Reconnecting Practicing Hygienists with the Nation's Leading Educators and Researchers.

Precision Medicine

You could make a resolution to join 1 million fellow citizens to help determine the future of medicine and oral health care.

Chances are you’ve made some resolutions for the new year. It seems we all try to improve our habits in the quest of becoming more healthy after the holiday season ends. After all, overindulgence seems to be as much a part of holiday gatherings as sharing gifts! What if, along with making those resolutions, we had the ability to seek preventive and therapeutic options tailored specifically for us? These therapies would consider our unique genetic makeup, our own distinct lifestyles, and the variability of our environments. It may sound far-fetched, but medical science is currently working on such treatments. The comprehensive name for this initiative is “precision medicine,” and while the concept has been discussed for several years, a focused initiative began recently.

In 2016, the National Institutes of Health (NIH) launched its Precision Medicine Initiative (PMI) to develop policies, technologies, and research that would bring individualized care to the forefront. An integral part of the PMI is the “All of Us” research program. According to the NIH website, this program “seeks to extend precision medicine to all diseases by building a national research cohort of 1 million or more United States participants.”1

The possibility of a national database that would help drive research and product development in the direction of individualized care is exciting. The information collected through the “All of Us” program could be used for all types of health care research and would consider how individual differences in genetics, lifestyle, and environment impact disease incidence and progression. And the research using this information could be used to develop more efficient and effective therapies. Think of the possibilities—not just for medicine but for oral health care as well. In fact, Harold Slavkin, DDS, wrote about such care in the October 2017 issue of Dimensions of Dental Hygiene. Titled, “Targeting Treatment to Patient Needs,” the article discusses how the precision medicine concept can be used to prevent and treat periodontal conditions and more.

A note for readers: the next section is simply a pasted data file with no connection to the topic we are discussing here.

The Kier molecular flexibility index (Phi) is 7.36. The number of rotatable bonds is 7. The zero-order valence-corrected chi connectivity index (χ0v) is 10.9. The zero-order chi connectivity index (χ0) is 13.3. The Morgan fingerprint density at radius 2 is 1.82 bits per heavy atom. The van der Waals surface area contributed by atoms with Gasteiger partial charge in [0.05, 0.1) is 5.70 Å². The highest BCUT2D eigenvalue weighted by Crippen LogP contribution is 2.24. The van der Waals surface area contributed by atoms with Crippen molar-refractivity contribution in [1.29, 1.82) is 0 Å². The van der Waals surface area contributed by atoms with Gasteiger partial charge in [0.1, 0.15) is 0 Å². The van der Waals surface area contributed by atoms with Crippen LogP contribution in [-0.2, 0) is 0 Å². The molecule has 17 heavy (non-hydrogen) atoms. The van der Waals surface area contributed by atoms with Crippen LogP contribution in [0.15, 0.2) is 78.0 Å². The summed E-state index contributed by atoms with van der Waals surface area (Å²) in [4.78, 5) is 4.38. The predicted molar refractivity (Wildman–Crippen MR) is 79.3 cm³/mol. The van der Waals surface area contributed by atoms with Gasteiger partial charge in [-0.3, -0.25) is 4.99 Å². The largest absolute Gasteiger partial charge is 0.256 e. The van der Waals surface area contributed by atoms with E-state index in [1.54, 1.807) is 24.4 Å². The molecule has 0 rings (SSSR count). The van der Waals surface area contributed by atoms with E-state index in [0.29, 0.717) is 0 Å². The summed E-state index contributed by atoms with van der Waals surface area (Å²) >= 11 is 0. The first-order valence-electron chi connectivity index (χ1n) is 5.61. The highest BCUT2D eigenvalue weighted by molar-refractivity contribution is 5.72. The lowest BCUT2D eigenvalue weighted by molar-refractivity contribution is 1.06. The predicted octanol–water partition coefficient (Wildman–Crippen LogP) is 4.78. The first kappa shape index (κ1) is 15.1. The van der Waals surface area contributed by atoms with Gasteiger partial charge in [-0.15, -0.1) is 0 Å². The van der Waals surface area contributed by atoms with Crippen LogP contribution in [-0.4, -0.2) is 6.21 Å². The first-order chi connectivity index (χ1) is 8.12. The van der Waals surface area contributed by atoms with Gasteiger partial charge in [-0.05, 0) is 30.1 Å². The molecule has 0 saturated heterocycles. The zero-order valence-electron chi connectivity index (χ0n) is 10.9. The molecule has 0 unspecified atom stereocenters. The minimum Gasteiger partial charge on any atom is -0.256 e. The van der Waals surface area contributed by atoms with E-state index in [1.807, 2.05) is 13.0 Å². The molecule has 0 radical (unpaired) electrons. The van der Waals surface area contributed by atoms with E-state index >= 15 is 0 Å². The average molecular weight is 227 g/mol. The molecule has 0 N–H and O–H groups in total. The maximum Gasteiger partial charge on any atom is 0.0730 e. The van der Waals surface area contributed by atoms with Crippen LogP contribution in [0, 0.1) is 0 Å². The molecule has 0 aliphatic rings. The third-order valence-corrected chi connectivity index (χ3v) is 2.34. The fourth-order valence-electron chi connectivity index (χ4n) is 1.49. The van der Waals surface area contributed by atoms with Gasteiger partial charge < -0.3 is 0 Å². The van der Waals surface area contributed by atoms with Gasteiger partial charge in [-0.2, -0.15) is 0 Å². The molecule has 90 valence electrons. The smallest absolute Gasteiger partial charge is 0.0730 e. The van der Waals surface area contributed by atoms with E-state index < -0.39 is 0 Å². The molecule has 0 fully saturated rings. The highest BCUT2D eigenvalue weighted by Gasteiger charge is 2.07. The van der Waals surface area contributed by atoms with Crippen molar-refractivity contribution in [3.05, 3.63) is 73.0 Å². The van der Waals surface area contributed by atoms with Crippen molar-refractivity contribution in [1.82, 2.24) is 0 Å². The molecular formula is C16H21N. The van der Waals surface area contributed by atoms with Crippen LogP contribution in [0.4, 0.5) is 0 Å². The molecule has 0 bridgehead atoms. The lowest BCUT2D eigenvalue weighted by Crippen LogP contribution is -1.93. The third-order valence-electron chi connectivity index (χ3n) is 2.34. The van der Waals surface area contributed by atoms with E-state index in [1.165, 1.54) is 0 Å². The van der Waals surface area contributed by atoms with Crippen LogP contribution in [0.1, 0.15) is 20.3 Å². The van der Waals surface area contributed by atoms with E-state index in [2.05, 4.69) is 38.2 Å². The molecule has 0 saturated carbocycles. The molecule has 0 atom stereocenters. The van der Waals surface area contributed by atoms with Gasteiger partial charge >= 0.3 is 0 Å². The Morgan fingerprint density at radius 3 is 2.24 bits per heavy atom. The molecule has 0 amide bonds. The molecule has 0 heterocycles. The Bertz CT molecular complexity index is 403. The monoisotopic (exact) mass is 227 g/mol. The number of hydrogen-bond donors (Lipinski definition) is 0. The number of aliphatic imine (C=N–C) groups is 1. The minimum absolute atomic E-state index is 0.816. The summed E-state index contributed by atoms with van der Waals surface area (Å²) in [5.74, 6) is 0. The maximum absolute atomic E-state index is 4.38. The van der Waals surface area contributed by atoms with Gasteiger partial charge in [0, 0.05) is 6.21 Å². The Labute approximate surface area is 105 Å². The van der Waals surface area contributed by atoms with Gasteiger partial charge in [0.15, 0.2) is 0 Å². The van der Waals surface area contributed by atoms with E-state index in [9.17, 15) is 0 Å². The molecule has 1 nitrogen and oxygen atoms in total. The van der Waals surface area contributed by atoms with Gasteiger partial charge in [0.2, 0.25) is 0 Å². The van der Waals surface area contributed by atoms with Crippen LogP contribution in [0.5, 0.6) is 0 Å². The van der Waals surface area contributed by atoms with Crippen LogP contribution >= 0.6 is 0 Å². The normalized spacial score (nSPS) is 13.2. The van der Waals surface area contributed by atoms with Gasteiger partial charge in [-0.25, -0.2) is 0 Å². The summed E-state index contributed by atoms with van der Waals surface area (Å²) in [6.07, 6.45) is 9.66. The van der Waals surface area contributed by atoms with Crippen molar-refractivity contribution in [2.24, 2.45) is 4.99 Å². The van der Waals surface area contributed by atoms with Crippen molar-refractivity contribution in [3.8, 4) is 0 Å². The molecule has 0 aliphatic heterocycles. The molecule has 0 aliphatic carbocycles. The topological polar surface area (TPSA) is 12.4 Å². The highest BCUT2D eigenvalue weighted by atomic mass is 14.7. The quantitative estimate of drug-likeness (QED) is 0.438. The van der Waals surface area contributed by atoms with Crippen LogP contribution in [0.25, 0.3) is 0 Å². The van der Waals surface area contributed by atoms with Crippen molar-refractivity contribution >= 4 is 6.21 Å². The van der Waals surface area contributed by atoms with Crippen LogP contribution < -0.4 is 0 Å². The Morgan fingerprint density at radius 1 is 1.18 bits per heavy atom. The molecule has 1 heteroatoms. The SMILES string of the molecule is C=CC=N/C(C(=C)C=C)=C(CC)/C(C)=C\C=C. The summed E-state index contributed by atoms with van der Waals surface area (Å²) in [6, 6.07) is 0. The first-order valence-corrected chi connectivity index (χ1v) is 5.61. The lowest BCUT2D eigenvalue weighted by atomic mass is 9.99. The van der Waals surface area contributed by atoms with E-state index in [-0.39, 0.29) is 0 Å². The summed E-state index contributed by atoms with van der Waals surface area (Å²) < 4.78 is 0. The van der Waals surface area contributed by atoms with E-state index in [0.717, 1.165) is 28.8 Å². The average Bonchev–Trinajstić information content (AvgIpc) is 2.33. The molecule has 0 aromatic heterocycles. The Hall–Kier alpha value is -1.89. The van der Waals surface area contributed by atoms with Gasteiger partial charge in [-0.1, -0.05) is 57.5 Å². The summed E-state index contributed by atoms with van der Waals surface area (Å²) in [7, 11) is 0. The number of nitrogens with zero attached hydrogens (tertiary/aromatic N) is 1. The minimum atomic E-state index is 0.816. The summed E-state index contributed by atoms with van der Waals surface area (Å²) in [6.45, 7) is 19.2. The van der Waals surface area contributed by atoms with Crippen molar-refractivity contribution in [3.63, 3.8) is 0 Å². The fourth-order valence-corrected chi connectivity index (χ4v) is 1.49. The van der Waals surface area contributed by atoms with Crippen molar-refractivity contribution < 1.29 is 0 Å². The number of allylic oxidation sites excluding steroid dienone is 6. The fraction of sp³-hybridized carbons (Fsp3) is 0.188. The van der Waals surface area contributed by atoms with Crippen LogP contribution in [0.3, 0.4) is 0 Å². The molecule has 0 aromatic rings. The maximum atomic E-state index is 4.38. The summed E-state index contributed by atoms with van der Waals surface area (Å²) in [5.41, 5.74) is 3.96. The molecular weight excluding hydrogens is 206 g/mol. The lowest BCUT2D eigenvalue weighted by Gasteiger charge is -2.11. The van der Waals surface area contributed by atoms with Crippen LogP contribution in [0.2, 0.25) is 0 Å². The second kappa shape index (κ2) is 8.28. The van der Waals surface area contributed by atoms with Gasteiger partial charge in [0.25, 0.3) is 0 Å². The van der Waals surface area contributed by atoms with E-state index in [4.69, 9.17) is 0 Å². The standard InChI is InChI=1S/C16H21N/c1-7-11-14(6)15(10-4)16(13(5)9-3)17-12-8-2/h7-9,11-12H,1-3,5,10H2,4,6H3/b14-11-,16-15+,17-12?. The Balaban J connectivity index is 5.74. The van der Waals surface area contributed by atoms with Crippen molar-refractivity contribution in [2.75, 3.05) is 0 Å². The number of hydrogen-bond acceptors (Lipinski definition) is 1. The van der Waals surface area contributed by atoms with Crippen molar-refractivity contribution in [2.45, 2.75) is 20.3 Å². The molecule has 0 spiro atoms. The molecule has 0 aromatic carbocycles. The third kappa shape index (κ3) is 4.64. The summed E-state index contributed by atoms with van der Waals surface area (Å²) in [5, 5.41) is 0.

Enrollment in the “All of Us” program is not yet open. The NIH is still in the early stages of creating the features, tools, and resources for participants. The program has enrolled beta testers and while full, you can sign up to receive information when beta testing ends. At that point, NIH will send you an email to enroll in the program. Visit joinallofus.org to stay up-to-date on news and enrollment information.

Just think, you could make a resolution to join 1 million fellow citizens to help determine the future of medicine and oral health care. As we are all different in many ways, the data collected will help researchers learn more about diseases and treatments. In the process, you could become better informed about your own health and how to tailor care especially for you. Sounds like a great reason to say “cheers to a new year!”

 Jill Rethman, RDH, BA
     Editor in Chief
 
  jrethman@belmontpublications.com

REFERENCE

  1. National Institutes of Health. All of Us Research Program FAQ. Available at: allofus.nih.gov/about/programfaq. Accessed December 18, 2017.

From Dimensions of Dental HygieneJanuary 2018;16(01):6. 

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